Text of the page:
According to Fazal Bahardeen, CEO of Crescent Rating and HalalTrip, new types of travellers are driving the growth of Muslim travel. Bahardeen states “We are definitely seeing the influence of a new breed of young travellers, millennials and Gen Z who are combining technology with a real desire to explore the world while still adhering to their faith-based needs. They will be the driving force for the next phase of growth. These younger travellers want greater choice, unique experiences and constant connectivity which can be seen with the growth of other Muslim lifestyle segments, such as halal food and modest fashion which link perfectly with the travel market.”
UAE ranks highest globally in Halal tourism spending with an estimated USD 17.6 billion spent by UAE residents outside the country during 2017, according to a new report. New analysis from Dubai Chamber of Commerce and Industry also revealed that Saudi Arabia and Kuwait ranked second and third, respectively. Based on recent data from Mastercard and the World Travel & Tourism Council, Saudi tourists spent USD 16.1 billion in 2017, while Kuwaiti travellers spent USD 10.4 billion during the same period. The UAE was named as a destination of choice for Muslim travellers due to several key factors including its competitive business environment, wide variety of travel and tourism activities, advanced ICT readiness and world-class airport infrastructure.
According to the Pew Research Center, the Muslim demographic around the world is expected to grow twice as fast as the overall world population between 2015 to 2060, reaching a projected 3 billion individuals. In terms of consumer spending alone, the global Islamic economy generated USD 1.9 trillion in food and lifestyle expenditure in 2015 with growth projection reaching USD 3 trillion by 2021.
With such huge potential, the term “Muslim travel” has been used very loosely across the tourism industry. There is a misconception that purely offering ‘Halal food’ makes a tourism entity ‘Halal Friendly’. As Enver Cebi, COO of HalalBooking.com explains: The concept has been used as a ‘term’ by all industry players without proper understanding and adoptability. This multi-billion dollar market is growing year-on-year but many still believe that Muslim tourism is all about people doing things like pilgrimages, religious tours etc. Halal tourism, however, is completely different. In reality, Muslim travellers go for regular holidays but are concerned that their basic religious needs are met.”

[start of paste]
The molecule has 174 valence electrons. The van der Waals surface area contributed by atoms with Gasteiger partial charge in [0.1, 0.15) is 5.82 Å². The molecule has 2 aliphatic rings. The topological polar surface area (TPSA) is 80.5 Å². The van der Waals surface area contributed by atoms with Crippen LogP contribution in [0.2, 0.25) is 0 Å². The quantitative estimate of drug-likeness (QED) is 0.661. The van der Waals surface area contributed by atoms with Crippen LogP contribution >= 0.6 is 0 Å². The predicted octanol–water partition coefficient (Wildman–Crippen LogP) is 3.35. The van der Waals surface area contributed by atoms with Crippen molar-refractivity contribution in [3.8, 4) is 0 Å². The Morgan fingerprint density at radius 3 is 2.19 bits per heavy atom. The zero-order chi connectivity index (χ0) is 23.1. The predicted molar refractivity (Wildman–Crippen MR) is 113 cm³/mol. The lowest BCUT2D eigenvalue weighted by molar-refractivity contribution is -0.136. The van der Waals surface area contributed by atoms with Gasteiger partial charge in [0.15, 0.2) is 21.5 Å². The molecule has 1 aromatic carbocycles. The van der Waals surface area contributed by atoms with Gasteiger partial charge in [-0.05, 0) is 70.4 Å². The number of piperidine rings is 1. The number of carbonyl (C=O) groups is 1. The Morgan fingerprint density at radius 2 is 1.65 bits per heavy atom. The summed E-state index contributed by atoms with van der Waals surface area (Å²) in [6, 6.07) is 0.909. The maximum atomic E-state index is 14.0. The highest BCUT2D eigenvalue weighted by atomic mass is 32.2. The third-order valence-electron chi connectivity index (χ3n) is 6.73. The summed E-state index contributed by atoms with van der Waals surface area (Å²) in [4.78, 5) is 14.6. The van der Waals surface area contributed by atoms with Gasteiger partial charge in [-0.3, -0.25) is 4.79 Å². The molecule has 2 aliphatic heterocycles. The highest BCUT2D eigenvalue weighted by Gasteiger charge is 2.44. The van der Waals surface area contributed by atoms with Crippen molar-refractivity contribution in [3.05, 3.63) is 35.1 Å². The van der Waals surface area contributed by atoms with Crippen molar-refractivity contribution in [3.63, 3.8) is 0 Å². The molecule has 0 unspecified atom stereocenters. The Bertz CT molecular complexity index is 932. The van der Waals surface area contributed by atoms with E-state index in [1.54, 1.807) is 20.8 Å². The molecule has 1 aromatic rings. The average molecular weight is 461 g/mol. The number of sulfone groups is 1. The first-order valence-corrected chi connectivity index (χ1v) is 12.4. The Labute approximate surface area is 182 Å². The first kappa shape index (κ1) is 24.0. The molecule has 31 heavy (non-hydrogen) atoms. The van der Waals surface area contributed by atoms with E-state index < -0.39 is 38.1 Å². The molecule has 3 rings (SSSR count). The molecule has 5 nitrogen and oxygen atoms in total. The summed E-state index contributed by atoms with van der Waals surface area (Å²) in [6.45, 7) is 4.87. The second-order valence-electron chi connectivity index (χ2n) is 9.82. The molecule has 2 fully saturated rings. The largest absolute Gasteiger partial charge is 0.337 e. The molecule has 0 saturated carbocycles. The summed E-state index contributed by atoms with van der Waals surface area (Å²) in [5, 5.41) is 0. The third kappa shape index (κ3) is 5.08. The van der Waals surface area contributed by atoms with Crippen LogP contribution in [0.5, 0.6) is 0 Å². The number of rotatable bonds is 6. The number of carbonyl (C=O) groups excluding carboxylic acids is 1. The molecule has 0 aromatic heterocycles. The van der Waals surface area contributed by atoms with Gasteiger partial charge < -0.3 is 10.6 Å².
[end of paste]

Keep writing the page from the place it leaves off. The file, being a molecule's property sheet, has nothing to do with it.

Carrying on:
Muslim travellers tend to weigh in specific factors before reaching a firm decision on a travel destination. There should be facilities that allow for accessible prayer areas, restaurants & cafes serving certified Halal food, and toilets with provision for ablution. Most travellers will flock to social media or do extensive research on the web prior to embarking on their journey. At the same time, governments have an opportunity to help local businesses by offering prayer facilities and Halal food in public locations like airports, railway stations, and places of interest. Taiwan is cited as an example of a country actively working to meet this demand.
Like millennials around the world, Muslim millennial travellers will likely start their buyer’s journey on the web by searching for travel content. However, most mainstream sites such as Booking.com and Agoda don’t have dedicated listings for Halal-friendly establishments or significant insights on where Muslims might feel comfortable – a factor which is imperative for Muslim millennial travellers searching for the right hotel space. Research finds that 53% of millennials book through online travel agents and prefer not to opt for travel packages. In addition, Muslim millennial travellers focus on finding properties which are close to entertainment centres and public transport areas. Another trend that needs to be considered is that Muslim millennials also avoid travelling in the month of Ramadan as due to fasting, they are unable to explore and enjoy the destination properly.
Millennial values are increasingly shifting away from the acquisition of goods, going towards a focus on experiences such as travel. For Muslim millennials, travel is more than just a vacation – it is often viewed as an opportunity for personal growth and development, to seek new experiences and for bonding with family and friends
Millennial Muslims are more likely to spend money on businesses catering to them, but that means that the service must also meet expectations. If a hotel provides things like segregated swimming and gym facilities for women and men, it is more likely that this will attract Muslim travellers to stay at their accommodation.